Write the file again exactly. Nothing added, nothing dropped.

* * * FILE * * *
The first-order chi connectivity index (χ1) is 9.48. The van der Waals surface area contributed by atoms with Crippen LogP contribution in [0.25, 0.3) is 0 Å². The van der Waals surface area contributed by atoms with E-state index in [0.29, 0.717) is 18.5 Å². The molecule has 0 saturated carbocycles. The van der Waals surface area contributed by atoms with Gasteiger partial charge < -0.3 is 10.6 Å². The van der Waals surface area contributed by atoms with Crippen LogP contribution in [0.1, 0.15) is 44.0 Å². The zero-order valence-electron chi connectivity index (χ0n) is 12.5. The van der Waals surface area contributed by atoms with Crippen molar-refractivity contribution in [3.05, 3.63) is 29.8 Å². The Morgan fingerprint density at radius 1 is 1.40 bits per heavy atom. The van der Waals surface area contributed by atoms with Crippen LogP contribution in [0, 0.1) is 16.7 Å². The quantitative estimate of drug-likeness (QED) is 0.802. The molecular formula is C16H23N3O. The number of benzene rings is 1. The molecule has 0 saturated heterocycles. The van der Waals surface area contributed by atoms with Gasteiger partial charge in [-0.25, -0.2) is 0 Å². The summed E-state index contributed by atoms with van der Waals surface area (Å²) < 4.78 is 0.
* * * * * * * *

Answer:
The first-order chi connectivity index (χ1) is 9.48. The van der Waals surface area contributed by atoms with Crippen LogP contribution in [0.25, 0.3) is 0 Å². The van der Waals surface area contributed by atoms with E-state index in [0.29, 0.717) is 18.5 Å². The molecule has 0 saturated carbocycles. The van der Waals surface area contributed by atoms with Gasteiger partial charge < -0.3 is 10.6 Å². The van der Waals surface area contributed by atoms with Crippen LogP contribution in [0.1, 0.15) is 44.0 Å². The zero-order valence-electron chi connectivity index (χ0n) is 12.5. The van der Waals surface area contributed by atoms with Crippen molar-refractivity contribution in [3.05, 3.63) is 29.8 Å². The Morgan fingerprint density at radius 1 is 1.40 bits per heavy atom. The van der Waals surface area contributed by atoms with Crippen LogP contribution in [0, 0.1) is 16.7 Å². The quantitative estimate of drug-likeness (QED) is 0.802. The molecular formula is C16H23N3O. The number of benzene rings is 1. The molecule has 0 saturated heterocycles. The van der Waals surface area contributed by atoms with Gasteiger partial charge in [-0.25, -0.2) is 0 Å². The summed E-state index contributed by atoms with van der Waals surface area (Å²) < 4.78 is 0.